Dark orange or deep red when ripe, with green touches and some yellowish markings, this variety is less elongated and presents a higher interior fiber content. Its pulp is firmer and somewhat less juicy, but with a mild sweet flavor suitable for eating naturally.
It is not the sweetest or the juiciest mango, but it is of the varieties that best adapt to any terrain and resists well to the most common diseases of this plant. They are less delicate handles, withstand transport and handling better and keep well for longer periods of time.
The Sensation o Sensation is a variety of mango that has earned the nickname of “king in the north” for being a fruit especially resistant to colder temperatures. His season is one of the latest, being collected even in December, so it is usually the star of the Christmas parties.
It is an aromatic mango, of balanced sweet taste, with a slightly yellowish pulp with practically no fibers. Storage in a chamber makes it possible to extend the mango season well into winter.
Considered by many to be one of the highest quality mangoes for its organoleptic qualities, but more difficult to cultivate. Trees are more delicate and sensitive to temperature, sometimes producing little or no fruit. It is one of the earliest harvest varieties, anticipating even the month of July or early August.
It is a smaller handle, about 350-400 g, oval and tapering at the tip. It is very sweet and aromatic, with few fibers and a fine and delicate skin when handling. When it is at its peak it is recognized by its vibrant red-yellow color, which as it matures more it darkens, appearing orange and more yellowish notes.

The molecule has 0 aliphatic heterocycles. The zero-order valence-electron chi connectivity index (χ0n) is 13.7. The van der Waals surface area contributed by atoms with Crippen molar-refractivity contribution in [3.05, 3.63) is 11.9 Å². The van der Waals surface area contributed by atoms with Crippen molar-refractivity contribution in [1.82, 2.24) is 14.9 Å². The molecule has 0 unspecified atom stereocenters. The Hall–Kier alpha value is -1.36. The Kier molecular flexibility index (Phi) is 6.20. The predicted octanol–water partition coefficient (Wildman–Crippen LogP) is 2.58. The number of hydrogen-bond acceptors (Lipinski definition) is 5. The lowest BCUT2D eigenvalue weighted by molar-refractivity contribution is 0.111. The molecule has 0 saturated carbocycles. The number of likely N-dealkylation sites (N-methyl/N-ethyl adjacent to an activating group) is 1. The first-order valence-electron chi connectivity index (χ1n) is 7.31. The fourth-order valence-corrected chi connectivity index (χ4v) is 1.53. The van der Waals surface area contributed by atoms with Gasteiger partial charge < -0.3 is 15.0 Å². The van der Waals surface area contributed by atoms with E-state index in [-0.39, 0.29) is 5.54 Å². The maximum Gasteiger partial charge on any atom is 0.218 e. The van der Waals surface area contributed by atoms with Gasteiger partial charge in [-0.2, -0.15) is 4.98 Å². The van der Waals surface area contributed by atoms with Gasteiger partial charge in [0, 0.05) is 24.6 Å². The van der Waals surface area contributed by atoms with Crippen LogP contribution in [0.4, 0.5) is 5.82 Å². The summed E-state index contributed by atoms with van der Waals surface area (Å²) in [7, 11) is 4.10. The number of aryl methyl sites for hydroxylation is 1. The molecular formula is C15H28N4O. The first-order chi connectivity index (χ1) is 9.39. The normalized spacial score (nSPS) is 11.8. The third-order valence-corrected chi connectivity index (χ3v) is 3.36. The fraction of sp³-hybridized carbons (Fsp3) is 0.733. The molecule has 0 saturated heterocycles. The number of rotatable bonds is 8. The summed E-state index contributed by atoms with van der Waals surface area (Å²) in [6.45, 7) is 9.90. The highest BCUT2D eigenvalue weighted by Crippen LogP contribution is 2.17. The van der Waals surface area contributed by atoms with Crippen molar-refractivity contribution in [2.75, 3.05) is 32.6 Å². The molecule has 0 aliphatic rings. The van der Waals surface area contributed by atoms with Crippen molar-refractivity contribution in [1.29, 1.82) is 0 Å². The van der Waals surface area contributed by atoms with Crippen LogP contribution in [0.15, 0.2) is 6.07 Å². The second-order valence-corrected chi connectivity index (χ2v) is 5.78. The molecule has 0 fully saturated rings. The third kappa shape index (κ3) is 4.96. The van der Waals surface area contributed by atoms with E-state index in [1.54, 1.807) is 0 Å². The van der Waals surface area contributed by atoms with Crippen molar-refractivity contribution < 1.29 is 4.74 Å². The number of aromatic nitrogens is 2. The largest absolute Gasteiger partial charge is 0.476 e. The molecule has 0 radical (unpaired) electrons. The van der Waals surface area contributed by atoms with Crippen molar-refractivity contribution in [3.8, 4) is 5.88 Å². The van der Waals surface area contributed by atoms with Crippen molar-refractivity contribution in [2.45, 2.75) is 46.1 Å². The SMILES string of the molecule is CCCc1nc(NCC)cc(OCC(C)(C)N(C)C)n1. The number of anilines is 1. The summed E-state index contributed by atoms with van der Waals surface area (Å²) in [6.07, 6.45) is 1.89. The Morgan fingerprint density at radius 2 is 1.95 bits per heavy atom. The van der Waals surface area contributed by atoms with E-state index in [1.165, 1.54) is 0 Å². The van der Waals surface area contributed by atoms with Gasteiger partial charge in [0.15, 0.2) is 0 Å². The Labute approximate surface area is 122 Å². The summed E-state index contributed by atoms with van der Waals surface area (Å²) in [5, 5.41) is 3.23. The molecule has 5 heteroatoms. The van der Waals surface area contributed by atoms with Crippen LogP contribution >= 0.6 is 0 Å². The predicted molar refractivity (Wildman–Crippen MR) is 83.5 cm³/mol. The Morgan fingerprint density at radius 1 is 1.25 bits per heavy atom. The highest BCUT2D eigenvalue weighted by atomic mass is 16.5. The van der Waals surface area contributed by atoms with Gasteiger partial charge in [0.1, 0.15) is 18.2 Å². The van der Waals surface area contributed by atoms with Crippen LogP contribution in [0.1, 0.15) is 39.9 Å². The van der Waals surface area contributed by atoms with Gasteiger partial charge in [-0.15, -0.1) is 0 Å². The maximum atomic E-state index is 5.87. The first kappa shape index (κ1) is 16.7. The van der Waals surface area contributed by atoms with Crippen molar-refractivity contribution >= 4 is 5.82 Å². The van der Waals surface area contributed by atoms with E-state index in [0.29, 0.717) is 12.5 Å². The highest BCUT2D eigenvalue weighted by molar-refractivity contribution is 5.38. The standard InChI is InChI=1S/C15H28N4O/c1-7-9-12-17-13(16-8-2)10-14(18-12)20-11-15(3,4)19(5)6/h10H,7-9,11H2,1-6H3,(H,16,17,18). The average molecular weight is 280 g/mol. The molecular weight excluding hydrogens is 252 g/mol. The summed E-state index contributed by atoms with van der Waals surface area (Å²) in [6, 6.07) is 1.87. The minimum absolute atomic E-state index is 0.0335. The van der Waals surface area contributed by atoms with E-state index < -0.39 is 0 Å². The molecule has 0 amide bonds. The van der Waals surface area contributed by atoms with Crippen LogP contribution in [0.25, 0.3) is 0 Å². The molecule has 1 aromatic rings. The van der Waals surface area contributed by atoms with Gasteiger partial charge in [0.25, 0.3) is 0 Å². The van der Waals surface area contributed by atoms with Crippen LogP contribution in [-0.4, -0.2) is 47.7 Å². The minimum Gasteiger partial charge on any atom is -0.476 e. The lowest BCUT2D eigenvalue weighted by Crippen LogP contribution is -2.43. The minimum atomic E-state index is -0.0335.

They are called this way to the tiny pieces that are commercialized of some varieties, like the Irwin or Ataúlfo, also called “bonbon”. These fruits are produced when during flowering there is a thermal stress that makes the seed unviable. Sweet and delicate, they concentrate all the flavor of their older brothers and can even be eaten directly with the skin.
How to choose and store mango at home
The first key to enjoying a good mango at home is bet on our national product during its season -That is, no looking for mangoes in March-. Unfortunately, it seems that many supermarkets still do not offer Spanish mangoes, so read the label carefully to reject mangoes that travel thousands of kilometers.
The simplest is contact producers directly to avoid intermediaries and ensure that we receive the best fruit directly selected for our order. There are many companies and cooperatives specialized in tropical fruit that already offer direct sales on request, and many producers work directly through online or telephone sales.
Examples such as the one we already saw from Exotic Fruit or the youngest AvoPremium team, also Andalusian, show that it is a market that works and that consumers are increasingly concerned about investing in local, seasonal and good quality produce.
To the dispense with intermediaries the fruit usually arrives in about 24 hours after it is harvested by hand from the tree, and that allows you to play with the …